Transit 3: Raffaella Crispino | Eden Bannet

a cura di Adriana Rispoli| Eugenio Viola| Maayan Sheleff
Museo Madre, Napoli 23.10.09 | 30.11.09
CCA – The Center for Contemporary Art, Tel Aviv, 10.10.09 | 30.01.10

Transit 3 is the third step of the homonym project that links young Neapolitan artists with artists coming from other cities of the Middle- East basin. After the experiences in Cairo and Istanbul (where Transit 2 is displayed until November 9th at PiST/// space), the MADRE Museum twins itself with Tel Aviv through the work of the Neapolitan artist Raffaella Crispino and the Israeli Eden Bannet.
As already experimented, the project is composed of two separated times and spaces: the first step takes place at the MADRE Museum Project Room from October 23rd to November 30th and the second one at the CCA in Tel Aviv from December 10th to January 30th 2010.
Despite their different languages and aesthetics, the two artists share the same “voyeuristic” glance that points out a series of contradictions common to both the Mediterranean cities: holiness and profanity, joie de vivre and fascination for the feeling of death, poverty and richness, ancientness and modernity.
Eden Bannet interprets the role of “artist-tourist” in an ironical way, with a critical and detached look, indispensable to seize the differences and fascinations of far-off realities.
One is introduced to her estranging modus operandi with The Beginning: The artist is born in her Hotel Room, a video realized even before knowing the city of Naples, yet “savouring” its chaos from inside: her hotel room becomes the incubator of her own expectations. Luminous, to some extent surrealistic, the hotel’s room is nothing but a container of transitory meanings. Like the museum, it is a “container” that is filled with meaning through the artist’s transit. It is a dematerialising strategy whose matter counterpoint are the frottage of the manholes that deluge Naples’s streets, the result of a series of the artist’s “daily performances” amongst the city’s streets. From being a symbol of the socio-urban decay the manhole becomes a trap door/ a diaphragm/ a point of access into another city and it fills itself with unexpected aesthetic values. Naples stratification, result of its millenary history, is one of the aspects that most fascinated the Israeli artist, to the point that she established visceral relationships with its inhabitants and with its underground, full of tangles and mysteries.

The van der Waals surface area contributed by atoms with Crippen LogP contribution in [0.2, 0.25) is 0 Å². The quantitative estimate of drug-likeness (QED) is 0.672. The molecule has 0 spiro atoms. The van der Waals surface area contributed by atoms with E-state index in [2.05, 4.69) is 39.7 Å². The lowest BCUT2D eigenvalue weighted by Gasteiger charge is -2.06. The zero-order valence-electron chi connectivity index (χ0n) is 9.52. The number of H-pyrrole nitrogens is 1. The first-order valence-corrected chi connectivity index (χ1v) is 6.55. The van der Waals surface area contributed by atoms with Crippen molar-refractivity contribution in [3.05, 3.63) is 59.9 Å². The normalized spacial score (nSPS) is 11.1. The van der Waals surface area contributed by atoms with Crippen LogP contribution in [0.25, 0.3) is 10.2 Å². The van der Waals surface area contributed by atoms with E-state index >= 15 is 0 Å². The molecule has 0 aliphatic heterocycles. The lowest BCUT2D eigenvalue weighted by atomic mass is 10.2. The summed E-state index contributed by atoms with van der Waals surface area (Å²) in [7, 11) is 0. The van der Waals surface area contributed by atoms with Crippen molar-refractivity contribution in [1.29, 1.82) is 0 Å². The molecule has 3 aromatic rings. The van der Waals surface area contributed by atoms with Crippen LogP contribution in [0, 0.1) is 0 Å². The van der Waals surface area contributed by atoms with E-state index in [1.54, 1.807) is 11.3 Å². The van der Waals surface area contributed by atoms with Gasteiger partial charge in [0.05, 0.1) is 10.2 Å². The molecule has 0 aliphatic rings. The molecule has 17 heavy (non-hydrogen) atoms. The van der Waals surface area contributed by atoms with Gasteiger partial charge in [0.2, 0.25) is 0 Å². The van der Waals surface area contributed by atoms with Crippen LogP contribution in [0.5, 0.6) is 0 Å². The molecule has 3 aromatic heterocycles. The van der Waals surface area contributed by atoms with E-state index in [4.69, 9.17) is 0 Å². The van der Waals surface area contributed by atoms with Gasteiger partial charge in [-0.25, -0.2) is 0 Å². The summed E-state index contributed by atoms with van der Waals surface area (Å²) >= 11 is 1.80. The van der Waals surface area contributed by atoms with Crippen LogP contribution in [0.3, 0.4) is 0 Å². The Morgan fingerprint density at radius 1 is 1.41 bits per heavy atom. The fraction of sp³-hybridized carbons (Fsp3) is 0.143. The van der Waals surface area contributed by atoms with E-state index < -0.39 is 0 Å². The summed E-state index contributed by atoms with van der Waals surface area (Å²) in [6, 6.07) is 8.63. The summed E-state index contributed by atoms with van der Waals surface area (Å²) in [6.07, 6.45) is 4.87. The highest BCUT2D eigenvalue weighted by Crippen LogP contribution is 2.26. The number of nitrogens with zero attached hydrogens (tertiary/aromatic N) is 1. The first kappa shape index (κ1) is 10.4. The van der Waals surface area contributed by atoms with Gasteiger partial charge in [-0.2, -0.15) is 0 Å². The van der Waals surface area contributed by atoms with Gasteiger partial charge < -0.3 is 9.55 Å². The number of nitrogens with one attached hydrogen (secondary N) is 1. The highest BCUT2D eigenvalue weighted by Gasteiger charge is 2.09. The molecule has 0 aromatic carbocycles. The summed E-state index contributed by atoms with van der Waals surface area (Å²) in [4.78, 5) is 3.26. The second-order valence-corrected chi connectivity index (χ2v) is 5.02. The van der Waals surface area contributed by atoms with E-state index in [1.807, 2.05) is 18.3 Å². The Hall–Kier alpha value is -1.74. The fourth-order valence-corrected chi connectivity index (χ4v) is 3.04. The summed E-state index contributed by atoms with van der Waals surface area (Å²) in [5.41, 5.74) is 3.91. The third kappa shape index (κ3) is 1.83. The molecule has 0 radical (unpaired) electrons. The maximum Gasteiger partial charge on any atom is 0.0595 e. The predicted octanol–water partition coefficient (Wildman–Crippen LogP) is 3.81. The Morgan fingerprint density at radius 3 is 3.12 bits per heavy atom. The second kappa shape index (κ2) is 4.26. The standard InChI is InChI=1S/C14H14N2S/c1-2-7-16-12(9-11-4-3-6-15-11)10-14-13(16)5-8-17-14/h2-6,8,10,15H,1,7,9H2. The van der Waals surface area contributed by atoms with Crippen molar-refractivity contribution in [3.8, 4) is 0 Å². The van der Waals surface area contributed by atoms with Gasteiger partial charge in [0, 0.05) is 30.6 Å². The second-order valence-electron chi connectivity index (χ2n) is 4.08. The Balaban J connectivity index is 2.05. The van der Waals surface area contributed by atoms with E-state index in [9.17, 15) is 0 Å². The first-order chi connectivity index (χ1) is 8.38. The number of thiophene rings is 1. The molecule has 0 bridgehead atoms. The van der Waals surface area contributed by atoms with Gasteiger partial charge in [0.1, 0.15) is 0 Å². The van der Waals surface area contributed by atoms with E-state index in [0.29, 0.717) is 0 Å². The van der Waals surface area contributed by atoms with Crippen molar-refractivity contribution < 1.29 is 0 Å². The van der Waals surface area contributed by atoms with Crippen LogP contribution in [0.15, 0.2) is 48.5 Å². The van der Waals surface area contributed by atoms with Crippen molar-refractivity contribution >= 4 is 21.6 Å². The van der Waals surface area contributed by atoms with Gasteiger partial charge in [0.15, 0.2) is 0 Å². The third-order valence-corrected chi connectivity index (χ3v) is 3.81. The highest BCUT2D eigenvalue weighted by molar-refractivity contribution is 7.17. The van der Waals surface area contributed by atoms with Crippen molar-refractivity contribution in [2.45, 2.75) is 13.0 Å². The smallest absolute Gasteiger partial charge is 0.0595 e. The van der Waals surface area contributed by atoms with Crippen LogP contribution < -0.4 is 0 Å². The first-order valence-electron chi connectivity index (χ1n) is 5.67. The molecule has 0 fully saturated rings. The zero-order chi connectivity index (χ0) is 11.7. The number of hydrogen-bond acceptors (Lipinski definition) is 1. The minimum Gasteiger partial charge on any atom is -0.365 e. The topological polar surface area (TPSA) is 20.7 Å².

Interested in the materials’ inner meaning and in the history hidden inside the objects, Bannet creates sculptures with found objects that activate an osmosis between the urban chaotic life and the Apollonian calm of the museum: The Ephesus Artemis of the nearby Archaeological Museum is transformed in a precarious and ironical installation.
In a different way Raffaella Crispino searches for the concurrence of conflicting elements in a delicate unsaturated fresco. The dazzling light of the South alternates with the tourists’ flashes at the Holy Sepulchre and the glitter of the fabrics in Tel Aviv’s streets. It becomes the recurring theme of a deeply evocative story by images.
“Physical and cultural dazzle” (R.C.) in a city that seems to live intensively each moment, where proud young people- almost like Balilla- trains at the beach, while not far away the queue at the checkpoint throws us in a completely different situation.
Enhanced by the expert use of frames and highly shaded black and white, it blows a feeling of suspense and timelessness that recalls the best of Italian cinema.
Accompanied by the notes of “The voice of Peace”, a radio station that used to broadcast from a boat in the offing of Tel Aviv between 1973 and 1993, and then by a gloomy and disquieting sound resulting from the manipulation of the jingle of that radio, the video releases the same feeling that one could feel during his stay in the Holy Land. The noise made by the helicopters alternates with the other one coming from the fans located in the touristy places, the holiness of Jerusalem interchanges with the scars of the Bethlehem’s wall that divides Israel and Palestine.
The installation is completed by a series of drawing whose measures are reported like in military cataloguing, witnessing in this way the furnishings that Palestinians are accustomed in taking with themselves through the “gate-cage”: the tiny passages at the check-points among the two countries.

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